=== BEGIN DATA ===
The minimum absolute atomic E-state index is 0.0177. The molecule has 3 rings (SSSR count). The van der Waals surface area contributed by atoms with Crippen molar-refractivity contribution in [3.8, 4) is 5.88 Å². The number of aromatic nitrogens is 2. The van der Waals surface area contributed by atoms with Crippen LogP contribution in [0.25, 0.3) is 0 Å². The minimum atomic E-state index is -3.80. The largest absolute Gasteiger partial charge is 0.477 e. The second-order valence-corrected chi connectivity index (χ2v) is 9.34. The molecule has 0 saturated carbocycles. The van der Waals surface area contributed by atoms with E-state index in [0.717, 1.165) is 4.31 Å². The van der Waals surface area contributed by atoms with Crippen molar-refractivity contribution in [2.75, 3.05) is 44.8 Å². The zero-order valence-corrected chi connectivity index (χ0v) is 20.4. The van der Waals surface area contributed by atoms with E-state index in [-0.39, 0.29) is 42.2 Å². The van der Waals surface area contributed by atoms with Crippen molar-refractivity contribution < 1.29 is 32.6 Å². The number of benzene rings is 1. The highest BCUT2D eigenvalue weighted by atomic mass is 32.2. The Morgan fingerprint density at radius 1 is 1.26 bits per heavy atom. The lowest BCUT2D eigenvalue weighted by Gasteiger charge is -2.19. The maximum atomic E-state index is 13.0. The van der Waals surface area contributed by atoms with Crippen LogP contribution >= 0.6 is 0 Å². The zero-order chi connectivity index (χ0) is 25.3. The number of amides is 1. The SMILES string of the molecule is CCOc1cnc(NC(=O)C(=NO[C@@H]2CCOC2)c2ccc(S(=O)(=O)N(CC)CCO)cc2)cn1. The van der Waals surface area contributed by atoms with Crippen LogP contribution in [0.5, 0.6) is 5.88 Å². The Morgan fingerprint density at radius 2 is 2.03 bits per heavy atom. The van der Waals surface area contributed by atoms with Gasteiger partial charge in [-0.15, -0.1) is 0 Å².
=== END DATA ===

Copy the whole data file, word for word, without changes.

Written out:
The minimum absolute atomic E-state index is 0.0177. The molecule has 3 rings (SSSR count). The van der Waals surface area contributed by atoms with Crippen molar-refractivity contribution in [3.8, 4) is 5.88 Å². The number of aromatic nitrogens is 2. The van der Waals surface area contributed by atoms with Crippen LogP contribution in [0.25, 0.3) is 0 Å². The minimum atomic E-state index is -3.80. The largest absolute Gasteiger partial charge is 0.477 e. The second-order valence-corrected chi connectivity index (χ2v) is 9.34. The molecule has 0 saturated carbocycles. The van der Waals surface area contributed by atoms with E-state index in [0.717, 1.165) is 4.31 Å². The van der Waals surface area contributed by atoms with Crippen molar-refractivity contribution in [2.75, 3.05) is 44.8 Å². The zero-order valence-corrected chi connectivity index (χ0v) is 20.4. The van der Waals surface area contributed by atoms with E-state index in [-0.39, 0.29) is 42.2 Å². The van der Waals surface area contributed by atoms with Crippen molar-refractivity contribution < 1.29 is 32.6 Å². The number of benzene rings is 1. The highest BCUT2D eigenvalue weighted by atomic mass is 32.2. The Morgan fingerprint density at radius 1 is 1.26 bits per heavy atom. The lowest BCUT2D eigenvalue weighted by Gasteiger charge is -2.19. The maximum atomic E-state index is 13.0. The van der Waals surface area contributed by atoms with Crippen LogP contribution >= 0.6 is 0 Å². The zero-order chi connectivity index (χ0) is 25.3. The number of amides is 1. The SMILES string of the molecule is CCOc1cnc(NC(=O)C(=NO[C@@H]2CCOC2)c2ccc(S(=O)(=O)N(CC)CCO)cc2)cn1. The van der Waals surface area contributed by atoms with Crippen LogP contribution in [0.5, 0.6) is 5.88 Å². The Morgan fingerprint density at radius 2 is 2.03 bits per heavy atom. The van der Waals surface area contributed by atoms with Gasteiger partial charge in [-0.15, -0.1) is 0 Å².